|NATIONAL PARKS QUICKLINKS|
Backpacker Magazine – September 2009
Scoutmasters wrote the book on camping, and built an army of pack-toting teens. But do the troops truly rule when it comes to outdoor skills? We pitted three Scouts against three average readers to find out.
We created two equal-length courses in the forest, and planted three tacky- looking ornamental frogs along each one. The teams receive a compass and a course description–composed of the bearing and distance to each of their three frogs. The goal: find the frogs, gather them up, and return to the starting line as quickly as possible.
Team BACKPACKER simply took their bearing, spread out, and started running. "We knew one of us would find the frog ornament if we kept our bearing, so the exact distance was immaterial," explains Jeff. Smart. They finish in less than two minutes. Meanwhile, the Scouts wander waaaay off track in a meadow while looking for the second frog. Troop 43 needs an assist from the judge to get back on course. Readers: 5, Scouts: 4.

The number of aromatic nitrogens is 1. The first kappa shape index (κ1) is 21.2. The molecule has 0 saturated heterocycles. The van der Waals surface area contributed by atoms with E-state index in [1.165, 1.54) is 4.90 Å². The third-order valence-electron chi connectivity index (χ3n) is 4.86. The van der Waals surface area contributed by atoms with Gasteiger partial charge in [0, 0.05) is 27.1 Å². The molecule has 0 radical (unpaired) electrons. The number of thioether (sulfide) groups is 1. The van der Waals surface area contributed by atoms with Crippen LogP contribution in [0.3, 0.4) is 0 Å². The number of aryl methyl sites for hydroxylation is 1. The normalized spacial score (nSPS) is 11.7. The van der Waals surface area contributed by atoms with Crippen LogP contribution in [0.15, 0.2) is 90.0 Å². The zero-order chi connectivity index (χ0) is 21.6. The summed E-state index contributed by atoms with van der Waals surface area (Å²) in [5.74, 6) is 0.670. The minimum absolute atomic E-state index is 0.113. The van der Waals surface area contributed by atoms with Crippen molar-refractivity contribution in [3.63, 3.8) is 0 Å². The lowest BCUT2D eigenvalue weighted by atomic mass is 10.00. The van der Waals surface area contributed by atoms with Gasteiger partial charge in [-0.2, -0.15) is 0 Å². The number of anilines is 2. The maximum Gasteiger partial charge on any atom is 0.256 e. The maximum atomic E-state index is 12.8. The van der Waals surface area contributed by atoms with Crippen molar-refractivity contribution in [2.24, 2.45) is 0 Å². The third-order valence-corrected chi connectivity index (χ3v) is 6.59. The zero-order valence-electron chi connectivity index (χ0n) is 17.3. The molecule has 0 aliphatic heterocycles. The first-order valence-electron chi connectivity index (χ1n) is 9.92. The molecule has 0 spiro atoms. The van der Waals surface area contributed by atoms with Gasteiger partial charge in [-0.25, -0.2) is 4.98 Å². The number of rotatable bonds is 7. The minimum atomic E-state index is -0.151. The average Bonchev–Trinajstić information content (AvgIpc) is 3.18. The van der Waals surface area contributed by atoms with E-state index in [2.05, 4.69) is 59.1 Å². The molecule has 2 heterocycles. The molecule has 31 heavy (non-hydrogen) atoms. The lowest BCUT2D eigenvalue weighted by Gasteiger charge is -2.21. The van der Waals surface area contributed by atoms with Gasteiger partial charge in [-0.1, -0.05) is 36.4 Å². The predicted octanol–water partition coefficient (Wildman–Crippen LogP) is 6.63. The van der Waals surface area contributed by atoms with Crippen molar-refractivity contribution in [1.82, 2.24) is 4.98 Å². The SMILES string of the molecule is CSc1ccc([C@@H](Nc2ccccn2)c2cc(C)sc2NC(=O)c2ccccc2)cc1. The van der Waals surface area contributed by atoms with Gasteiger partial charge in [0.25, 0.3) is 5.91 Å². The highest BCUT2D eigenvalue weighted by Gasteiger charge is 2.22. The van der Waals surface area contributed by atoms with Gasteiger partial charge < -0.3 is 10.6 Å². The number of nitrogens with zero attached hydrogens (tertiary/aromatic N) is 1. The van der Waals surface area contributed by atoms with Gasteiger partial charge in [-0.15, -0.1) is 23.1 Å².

By the Book
The Boy Scout Handbook gives clear instructions on taking and following a bearing. (Compass in hand, turn the compass housing until the direction of travel indicator matches the desired bearing. Then rotate the compass until the red needle points north. You're oriented. Now sight along the direction of travel arrow, pick out a landmark, and walk toward it.) The Scouts were good up until they passed an old logging cable that moved the needle a few degrees. Not in The Handbook: Metal throws off a magnetic compass. (The disorienting effect is often caused by car hoods and belt buckles.)